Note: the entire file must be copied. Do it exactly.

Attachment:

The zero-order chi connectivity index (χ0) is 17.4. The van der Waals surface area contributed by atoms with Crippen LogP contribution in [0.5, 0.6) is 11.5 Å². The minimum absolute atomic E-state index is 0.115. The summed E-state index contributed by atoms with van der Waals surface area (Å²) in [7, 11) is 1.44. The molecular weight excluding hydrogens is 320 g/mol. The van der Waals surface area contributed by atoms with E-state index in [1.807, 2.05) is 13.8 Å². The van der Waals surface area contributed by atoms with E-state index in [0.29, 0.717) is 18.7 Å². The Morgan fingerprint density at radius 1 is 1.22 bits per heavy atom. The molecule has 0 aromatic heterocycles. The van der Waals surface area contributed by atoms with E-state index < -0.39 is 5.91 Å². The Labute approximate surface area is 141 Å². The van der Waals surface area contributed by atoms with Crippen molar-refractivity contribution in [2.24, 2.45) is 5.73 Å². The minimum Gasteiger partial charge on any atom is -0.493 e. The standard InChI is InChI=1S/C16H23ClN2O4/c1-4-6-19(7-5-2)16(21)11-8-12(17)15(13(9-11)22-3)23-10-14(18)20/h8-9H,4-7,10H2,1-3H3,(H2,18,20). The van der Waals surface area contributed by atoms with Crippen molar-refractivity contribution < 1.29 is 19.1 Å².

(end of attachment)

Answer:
The zero-order chi connectivity index (χ0) is 17.4. The van der Waals surface area contributed by atoms with Crippen LogP contribution in [0.5, 0.6) is 11.5 Å². The minimum absolute atomic E-state index is 0.115. The summed E-state index contributed by atoms with van der Waals surface area (Å²) in [7, 11) is 1.44. The molecular weight excluding hydrogens is 320 g/mol. The van der Waals surface area contributed by atoms with E-state index in [1.807, 2.05) is 13.8 Å². The van der Waals surface area contributed by atoms with E-state index in [0.29, 0.717) is 18.7 Å². The Morgan fingerprint density at radius 1 is 1.22 bits per heavy atom. The molecule has 0 aromatic heterocycles. The van der Waals surface area contributed by atoms with E-state index < -0.39 is 5.91 Å². The Labute approximate surface area is 141 Å². The van der Waals surface area contributed by atoms with Crippen molar-refractivity contribution in [2.24, 2.45) is 5.73 Å². The minimum Gasteiger partial charge on any atom is -0.493 e. The standard InChI is InChI=1S/C16H23ClN2O4/c1-4-6-19(7-5-2)16(21)11-8-12(17)15(13(9-11)22-3)23-10-14(18)20/h8-9H,4-7,10H2,1-3H3,(H2,18,20). The van der Waals surface area contributed by atoms with Crippen molar-refractivity contribution < 1.29 is 19.1 Å².